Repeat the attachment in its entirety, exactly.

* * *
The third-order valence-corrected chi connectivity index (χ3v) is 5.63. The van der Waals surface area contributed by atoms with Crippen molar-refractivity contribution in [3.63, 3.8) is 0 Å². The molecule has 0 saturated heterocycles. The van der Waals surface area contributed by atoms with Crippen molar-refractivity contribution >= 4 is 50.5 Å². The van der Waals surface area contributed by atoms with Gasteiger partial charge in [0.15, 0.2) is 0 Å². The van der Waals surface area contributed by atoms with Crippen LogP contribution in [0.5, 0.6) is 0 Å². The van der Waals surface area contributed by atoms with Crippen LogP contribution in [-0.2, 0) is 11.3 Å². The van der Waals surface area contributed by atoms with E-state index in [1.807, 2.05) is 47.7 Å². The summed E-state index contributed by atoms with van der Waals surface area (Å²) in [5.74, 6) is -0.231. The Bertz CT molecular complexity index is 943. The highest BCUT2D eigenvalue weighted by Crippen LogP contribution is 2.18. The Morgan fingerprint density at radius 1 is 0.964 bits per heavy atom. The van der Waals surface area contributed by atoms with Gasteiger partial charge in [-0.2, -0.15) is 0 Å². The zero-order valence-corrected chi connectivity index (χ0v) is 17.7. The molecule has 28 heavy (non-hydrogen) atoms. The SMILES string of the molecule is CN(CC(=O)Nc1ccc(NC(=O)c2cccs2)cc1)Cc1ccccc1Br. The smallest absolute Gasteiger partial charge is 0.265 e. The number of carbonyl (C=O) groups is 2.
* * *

The third-order valence-corrected chi connectivity index (χ3v) is 5.63. The van der Waals surface area contributed by atoms with Crippen molar-refractivity contribution in [3.63, 3.8) is 0 Å². The molecule has 0 saturated heterocycles. The van der Waals surface area contributed by atoms with Crippen molar-refractivity contribution >= 4 is 50.5 Å². The van der Waals surface area contributed by atoms with Gasteiger partial charge in [0.15, 0.2) is 0 Å². The van der Waals surface area contributed by atoms with Crippen LogP contribution in [0.5, 0.6) is 0 Å². The van der Waals surface area contributed by atoms with Crippen LogP contribution in [-0.2, 0) is 11.3 Å². The van der Waals surface area contributed by atoms with E-state index in [1.807, 2.05) is 47.7 Å². The summed E-state index contributed by atoms with van der Waals surface area (Å²) in [5.74, 6) is -0.231. The Bertz CT molecular complexity index is 943. The highest BCUT2D eigenvalue weighted by Crippen LogP contribution is 2.18. The Morgan fingerprint density at radius 1 is 0.964 bits per heavy atom. The van der Waals surface area contributed by atoms with Gasteiger partial charge in [-0.2, -0.15) is 0 Å². The zero-order valence-corrected chi connectivity index (χ0v) is 17.7. The molecule has 28 heavy (non-hydrogen) atoms. The SMILES string of the molecule is CN(CC(=O)Nc1ccc(NC(=O)c2cccs2)cc1)Cc1ccccc1Br. The smallest absolute Gasteiger partial charge is 0.265 e. The number of carbonyl (C=O) groups is 2.